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Terrific June quarter for the newsagency

Mark Fletcher on July 2, 2015 6:03 AM

I’m thrilled with the June quarter results, especially for greeting cards – unit sales up by 20% and revenue up by 27%. Everyday counter, the core of the department say unit sales growth of 37% and revenue growth of 39%.

This is in a store with many competitors in the centre – major retailers with good card departments, specialty card and gift shops, supermarkets with cards as well as Typo, kikki.k and discount variety stores at the cheap end of the card space.

Cards account for 25.47% of our revenue – get them right and you know the rest of the business will benefit.

I think any newsagent can grow card sales in any situation. As I have written here several times recently, key to growth is promoting the category outside the business, to people who may not have considered purchasing cards from you.

I am starting to look at June benchmark study submissions and there are plenty of newsagents growing their businesses, plenty of results that challenge the stories of doom and gloom from some.

Gary commenting via this blog a few days ago saying: We have an industry in crisis. I am seeing data indicating for many there is no crisis.

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Magazine publishers: careful what you wish for

Mark Fletcher on July 2, 2015 5:54 AM

For years there have been differences between how magazine publishers with products in newsagencies and supermarkets treat these retail channels. While newsagents have complained, they have done nothing serious about it. I think we are approaching a time when we will need to act.

The challenges now are about much more than better gifts with purchase for supermarket shoppers.

The supply model used today disadvantages newsagents as it encumbers our businesses with financial,. labour and space costs that our competitors do not have. But even that is not why I say we are approaching a tipping point.

Price is the issue. More and more I am seeing different pricing in supermarkets for titles we sell in newsagencies.  News Life Media and Bauer Media are the main publishers engaged in this. They must be doing it to drive traffic to supermarkets and away from newsagents for their products. Why else would they make their products so much cheaper in our competitors?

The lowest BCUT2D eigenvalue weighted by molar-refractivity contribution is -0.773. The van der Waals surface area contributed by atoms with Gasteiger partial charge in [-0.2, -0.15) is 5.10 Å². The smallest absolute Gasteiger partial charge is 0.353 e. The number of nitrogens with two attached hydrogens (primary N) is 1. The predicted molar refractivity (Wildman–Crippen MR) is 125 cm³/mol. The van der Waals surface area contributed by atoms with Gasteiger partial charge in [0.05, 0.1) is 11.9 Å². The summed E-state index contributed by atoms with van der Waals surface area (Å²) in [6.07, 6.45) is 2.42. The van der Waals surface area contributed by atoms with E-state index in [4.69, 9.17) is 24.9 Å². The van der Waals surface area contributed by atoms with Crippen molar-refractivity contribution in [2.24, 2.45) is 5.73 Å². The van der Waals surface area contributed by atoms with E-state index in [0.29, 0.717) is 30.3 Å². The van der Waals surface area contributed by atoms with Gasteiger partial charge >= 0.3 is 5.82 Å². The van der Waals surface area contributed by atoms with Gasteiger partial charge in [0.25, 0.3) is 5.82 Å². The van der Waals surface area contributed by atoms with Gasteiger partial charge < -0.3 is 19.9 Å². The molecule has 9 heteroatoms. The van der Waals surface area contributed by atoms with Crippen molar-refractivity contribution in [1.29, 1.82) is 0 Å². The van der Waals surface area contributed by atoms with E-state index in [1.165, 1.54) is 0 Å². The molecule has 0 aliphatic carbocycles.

• Why price Inside Out $2.00 less in Coles than the newsagency 50 metres away?
  • Why bundle weekly Bauer titles in supermarkets at a discount to nearby newsagents?
  • Why financially support supermarkets where you discount titles to preserve full price margin while not offering the same to newsagents?

The only reason can be to drive supermarket sales.

Think abut the long-term implications – either newsagencies close or they reduce their reliance on magazines. What that may not hurt many of the titles sold by Bauer and News Life Media, it will hurt them and it will hurt many other publishers.

Today, the Australian newsagency channel is still the largest single magazine retail channel in the country. But for how much longer? Those who appear hell-bent on directing shoppers away from us need to consider the bigger picture for all publishers as well as for small business newsagents and the vital and quintessentially Australian role they play in there communities.

Publishers: every action you take against us makes magazines less profitable for us and informs our own actions. Every time you facilitate supermarkets presenting your product as better value from them you harm our businesses.  You’ll blame us when we are less interested in your products or quit as you have blamed us in the past, not thinking for a moment about the role you played in us deciding as we have done.

Every benefit you give supermarkets, every time you make them more appealing than newsagents is another decision against the future of the Australian newsagency channel. Shame on you as we have served you well. It is newsagents who have been key to your success and newsagents off of whom you make more money.

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→ 3 CommentsCategory: Ethics · magazine distribution · magazines · Newsagency challenges · newsagency of the future · Newsagency opportunities

Starting the new financial year off right

Mark Fletcher on July 1, 2015 5:33 AM

I urge newsagents to start this new financial year off right.

Make a decision this morning that this year will be better than the last and that through your actions you deliberately pursue the business you want.